I’m 26, a virgin and attracted to a woman twice my age

Published : 25 Dec 2016, 16:36

Jagoroniya Desk

A young man is jealous his female friend of 50 has fallen in love with another man. Mariella Frostrup says it’s time he finds his own – realistic – sexual relationship
The dilemma I am 26 years old and three years ago I was going through a difficult period in my life following my parents’ divorce after a long marriage. I was befriended by a work colleague, a lovely older woman who is now 50. We have become very close, but not in a physical way. I’m a virgin and have never experienced physical intimacy. That said, I am and have always been attracted to her, but I’ve known from very near the beginning of our friendship that the feeling isn’t mutual, I think because of our respective ages.

Recently, she met a man who she has told me she is in love with. This has been painful for me. I’ve had a physiological reaction as well as an emotional one. Thinking about her with him brings tears, a pounding heart and sleepless nights. I want to remain a close friend, but I feel an overwhelming sense of a lost love. How do I combat these feelings of grief and loss, deal with my jealousy without harming her, and replace my selfish feelings with selfless ones?

Mariella replies Start your own life maybe? It sounds to me like you’ve been treading water for too long and this just might be the event to propel you into a more rewarding interaction with those around you. I’m not convinced you ever wanted a romantic relationship with this woman, although it’s perfectly likely that you entertained the idea of a physical one. Then again, until she found romance elsewhere, the lack of a physical side to your friendship seems to have been of relatively little importance to you.

You don’t explain why you are still a virgin at quite a mature age. That leaves me with an awful lot of unanswered questions. Is it for religious reasons? Or perhaps you are not interested in women. Is the alternative difficult for you for cultural reasons? Or do you simply not have much interest in sex?
These are all questions that you could and should be asking yourself. Honest answers will offer you illumination on your current situation and be conducive to ensuring greater future happiness. I appreciate this latest twist of fate is taking its toll on you, but to recover you need to understand why you feel so bereft. I’m pretty sure that’s not as straightforward as you think.

Putting questions about your romantic life aside, isn’t it typical of the perversity of human nature that you should be fixating on your loss rather then celebrating the friendship you’ve enjoyed? We’re bad at counting our blessings, but this is definitely a scenario where you should focus on your good fortune in having this woman in your life at a time when you really needed her, rather than what might have been. She’s still there after all, sharing her news and keeping you up to date. Her new relationship doesn’t seem to be a threat and has had no discernible impact on your friendship, so celebrate her good fortune and be as much of a friend to her as she has been to you.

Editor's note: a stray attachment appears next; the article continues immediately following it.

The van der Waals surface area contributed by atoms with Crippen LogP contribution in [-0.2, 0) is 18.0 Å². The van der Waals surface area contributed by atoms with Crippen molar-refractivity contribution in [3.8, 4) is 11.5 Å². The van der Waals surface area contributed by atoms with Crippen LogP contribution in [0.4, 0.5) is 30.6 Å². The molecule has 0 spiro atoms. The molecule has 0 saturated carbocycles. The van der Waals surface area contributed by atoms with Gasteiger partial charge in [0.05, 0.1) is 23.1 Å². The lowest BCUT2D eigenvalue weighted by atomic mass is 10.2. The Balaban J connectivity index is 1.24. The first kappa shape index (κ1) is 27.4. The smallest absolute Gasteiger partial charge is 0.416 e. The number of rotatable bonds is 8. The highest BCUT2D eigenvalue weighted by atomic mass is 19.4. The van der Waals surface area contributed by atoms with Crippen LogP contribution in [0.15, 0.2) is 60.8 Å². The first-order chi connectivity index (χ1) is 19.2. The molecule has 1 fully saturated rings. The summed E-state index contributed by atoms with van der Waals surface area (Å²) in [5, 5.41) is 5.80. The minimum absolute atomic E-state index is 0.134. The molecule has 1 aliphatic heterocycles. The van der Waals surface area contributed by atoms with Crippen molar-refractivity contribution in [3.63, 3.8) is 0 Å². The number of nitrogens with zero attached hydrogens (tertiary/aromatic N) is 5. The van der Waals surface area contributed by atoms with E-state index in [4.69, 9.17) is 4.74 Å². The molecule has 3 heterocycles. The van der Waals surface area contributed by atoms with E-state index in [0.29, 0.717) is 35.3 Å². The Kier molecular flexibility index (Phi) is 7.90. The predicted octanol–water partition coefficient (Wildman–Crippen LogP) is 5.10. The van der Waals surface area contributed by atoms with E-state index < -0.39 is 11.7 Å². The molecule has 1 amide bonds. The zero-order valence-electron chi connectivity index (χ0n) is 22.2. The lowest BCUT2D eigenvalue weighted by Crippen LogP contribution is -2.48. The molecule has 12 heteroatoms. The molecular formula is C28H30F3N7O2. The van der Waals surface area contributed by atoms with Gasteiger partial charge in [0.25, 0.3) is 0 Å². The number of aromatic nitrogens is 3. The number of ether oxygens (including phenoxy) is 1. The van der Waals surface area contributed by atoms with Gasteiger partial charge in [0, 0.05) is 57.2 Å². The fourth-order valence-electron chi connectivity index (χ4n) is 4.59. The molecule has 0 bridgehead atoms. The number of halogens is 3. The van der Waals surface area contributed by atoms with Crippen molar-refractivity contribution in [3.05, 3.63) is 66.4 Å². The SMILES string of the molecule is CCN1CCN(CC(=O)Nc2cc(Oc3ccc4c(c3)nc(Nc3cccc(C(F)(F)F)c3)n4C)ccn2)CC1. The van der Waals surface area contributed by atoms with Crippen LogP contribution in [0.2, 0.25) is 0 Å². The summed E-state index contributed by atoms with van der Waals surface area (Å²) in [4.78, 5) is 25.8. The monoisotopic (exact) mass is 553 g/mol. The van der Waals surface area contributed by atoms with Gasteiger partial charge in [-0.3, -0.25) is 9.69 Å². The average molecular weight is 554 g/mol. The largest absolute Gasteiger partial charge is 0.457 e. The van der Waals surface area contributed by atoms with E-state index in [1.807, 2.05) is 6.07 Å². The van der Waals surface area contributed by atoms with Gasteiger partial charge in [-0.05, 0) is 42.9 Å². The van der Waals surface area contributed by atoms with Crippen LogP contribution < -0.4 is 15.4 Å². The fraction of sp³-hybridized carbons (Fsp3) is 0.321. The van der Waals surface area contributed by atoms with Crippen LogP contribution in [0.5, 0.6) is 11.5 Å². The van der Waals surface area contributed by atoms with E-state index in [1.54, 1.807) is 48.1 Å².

What a lucky guy you are to have discovered her shoulder to cry on when you were at an emotional low. In that situation, vulnerable and insecure, it would have been all too easy to fall into an unsuitable but convenient set of arms. Instead, you found safe harbour. In the intervening years if there was more than companionship between you I’m sure you would have unearthed it. It sounds, however, like you need someone to take the reins and she may indeed be a lost opportunity on that score.

Could it be that rather than get over the upset of your parents’ divorce you found alternative parenting with this mature friend? If so, you may be reliving the abandonment fears your parents’ separation precipitated. Put things in perspective: separate irrational responses from rational fears and most importantly start thinking about a relationship of your own.

Remaining a virgin is a choice you’re entirely justified to make, but it is unusual. Letting this upset prove the catalyst for a sexual relationship with a suitable partner is writ large on my prescription pad. Your imagination is running overtime, but what you’re missing is not nearly as elevated or exciting as you imagine. Take comfort from the fact that if you’d had an affair it would have been very unlikely to last as long as your friendship has.

You have a great buddy. Try to be open with her. Tell her you’ve been upset about what you feel is a loss. Ask for her help as you take your first steps toward seeking a lover of your own. I imagine she will be just as supportive as she was when you had to face up to your parents’ inadequacies. Take pleasure in the fact that she confided in you about her relationship; take advantage of her maturity and wisdom, and let her guide you on the path to your own passion.

Spending your days regretting things you haven’t done is a waste of oxygen. It’s far healthier to acknowledge those feelings and then use them to ensure your future expands in tandem with your increased understanding.
If you have a dilemma, send a brief email to mariella.frostrup@observer.co.uk. Follow her on Twitter @mariellaf1

Source: theguardian

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